Fashion brand capsule collections have been around as long as some Millennials can remember, and have become so commonplace that this generation expects collaborations and limited edition lines to be a regular part of their wardrobe finds. So if these limited lines are so ubiquitous—do capsule collections still matter?
All signs point to yes, for now at least. Top name designers are consistently rolling out high to low collections and continue to earn buzz, sold out merchandise, and major crowds. But the draw of capsule collections is more than the merchandise itself. Online destinations like Racked give them constant updates on exclusive warehouse sales and pop-up shops to look out for, while some collaborations like Missoni and Target are so powerful that even the internet collapses under the weight of demand. They continue to drive traffic with young consumers because the purchase itself is only a part of the larger, more thrilling experience. Here are some of the reasons we haven’t seen the trend die off, despite its long life:
Various blog posts detail the play-by-play action of shopping a capsule collection, not much different than the frenzy and hype created during blackout sales and limited edition tech releases. We had the chance to experience the “Isabel Marant pour H&M” collection this past November, and Millennials attending the launch locked in a strategy days in advance for capturing the collection’s key pieces, viewing other shoppers as competition. In line during the morning of the release, shoppers were greeted with complimentary coffee, timed wristbands, and even a sheet of rules to follow for their time allowed in the roped off sections of the store. The rush and stimulation of shopping a designer collection, albeit frustrating at times, is exhilarating, and is a game at heart with tangible rewards to be had. Even celebrities with plenty of designer access get in on the action, making it an experience that Millennials can be a part of and conquer.
The Ultimate Personality Test
The growing desire to be original and unique is nearly universal among Millennials who are forming their identities in the blog boom of street style. As they look for an aesthetic that sets them apart, the popularity of capsule collections provides a paradox of sorts where consumers strive to be ahead of the trends, yet in reality, are buying the same exact things. Though having the same clothing as the hundreds in line before you might seem to make little sense for Millennials on the hunt for uniqueness, it is important to note that for many standing out within the crowd is the real goal. Designer collections allow them to have a coveted item that is different enough from their peers thanks to its limited edition nature, but is still attainable. For other Millennials, buying into capsule collections is a challenge of originality and personal style. Armed with key pieces that can be mixed and matched in a way that is unique to each consumer, the more iconic and recognizable the capsule pieces are, the more fashion cred to be had.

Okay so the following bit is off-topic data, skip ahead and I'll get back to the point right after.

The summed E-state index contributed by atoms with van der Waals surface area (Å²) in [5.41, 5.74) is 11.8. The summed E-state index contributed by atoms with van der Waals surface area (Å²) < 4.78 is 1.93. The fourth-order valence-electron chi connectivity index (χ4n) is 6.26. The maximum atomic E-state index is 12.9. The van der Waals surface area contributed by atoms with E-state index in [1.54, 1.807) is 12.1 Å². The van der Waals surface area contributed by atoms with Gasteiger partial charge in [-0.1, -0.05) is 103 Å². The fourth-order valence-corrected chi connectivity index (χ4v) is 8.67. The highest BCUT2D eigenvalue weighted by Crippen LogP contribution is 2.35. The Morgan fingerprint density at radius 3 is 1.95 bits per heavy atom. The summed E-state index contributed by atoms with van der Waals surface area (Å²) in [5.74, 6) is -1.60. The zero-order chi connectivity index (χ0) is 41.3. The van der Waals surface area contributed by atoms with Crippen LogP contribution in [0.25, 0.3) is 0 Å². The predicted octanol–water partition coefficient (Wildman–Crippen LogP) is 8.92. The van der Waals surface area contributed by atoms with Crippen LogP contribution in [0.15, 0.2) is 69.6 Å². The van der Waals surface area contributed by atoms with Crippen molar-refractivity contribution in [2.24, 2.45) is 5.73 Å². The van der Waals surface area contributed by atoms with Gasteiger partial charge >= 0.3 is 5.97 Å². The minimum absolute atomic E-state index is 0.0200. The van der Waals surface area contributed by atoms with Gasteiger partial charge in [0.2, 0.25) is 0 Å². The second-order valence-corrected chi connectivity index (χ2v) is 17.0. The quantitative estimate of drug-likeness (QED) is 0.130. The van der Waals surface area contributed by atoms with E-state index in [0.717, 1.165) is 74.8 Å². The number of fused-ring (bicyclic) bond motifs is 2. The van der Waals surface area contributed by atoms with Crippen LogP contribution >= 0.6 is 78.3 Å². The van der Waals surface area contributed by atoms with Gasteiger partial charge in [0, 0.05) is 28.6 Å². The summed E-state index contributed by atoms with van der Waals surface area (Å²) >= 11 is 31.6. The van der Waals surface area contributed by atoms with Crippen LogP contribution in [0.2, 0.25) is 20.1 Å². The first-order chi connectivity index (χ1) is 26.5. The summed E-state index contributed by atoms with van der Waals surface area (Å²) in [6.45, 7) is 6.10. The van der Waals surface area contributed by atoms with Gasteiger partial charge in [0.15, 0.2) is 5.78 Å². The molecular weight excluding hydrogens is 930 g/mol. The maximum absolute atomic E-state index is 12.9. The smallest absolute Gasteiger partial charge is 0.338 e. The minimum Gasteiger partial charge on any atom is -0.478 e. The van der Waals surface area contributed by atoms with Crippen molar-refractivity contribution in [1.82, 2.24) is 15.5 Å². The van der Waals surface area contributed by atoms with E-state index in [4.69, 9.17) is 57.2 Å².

The Designer Relationship
High fashion designer names, like Karl Lagerfeld (of Chanel) or the aforementioned Isabel Marant, excite an audience mostly comprised of young fashionistas and those looking to make a quick buck in the merch turnaround. Meanwhile, more varied and sizable audiences emerge when fashion and pop culture collide, as is the case with multiple collections from Rihanna for London-based label River Island. Millennial fans have the ability to track celebrities’ style from red carpet moments to paparazzi grocery shots to their goodnight selfie tweets. While Millennials don’t often aspire to emulate celebrity behavior, they still would like a piece of their style, and especially from a collection designed and worn by the star themselves. Upcoming collections on our radar include Drake for Nike, Zooey Deschanel for Tommy Hilfiger, and Sarah Jessica Parker for Nordstrom, each highlighting the ”real life” style of the attached celeb designer that Millennial fans can now own an element of. Celebrity style has become its own industry, and for the Millennials watching there is more opportunity than ever before to covet the looks of the famous.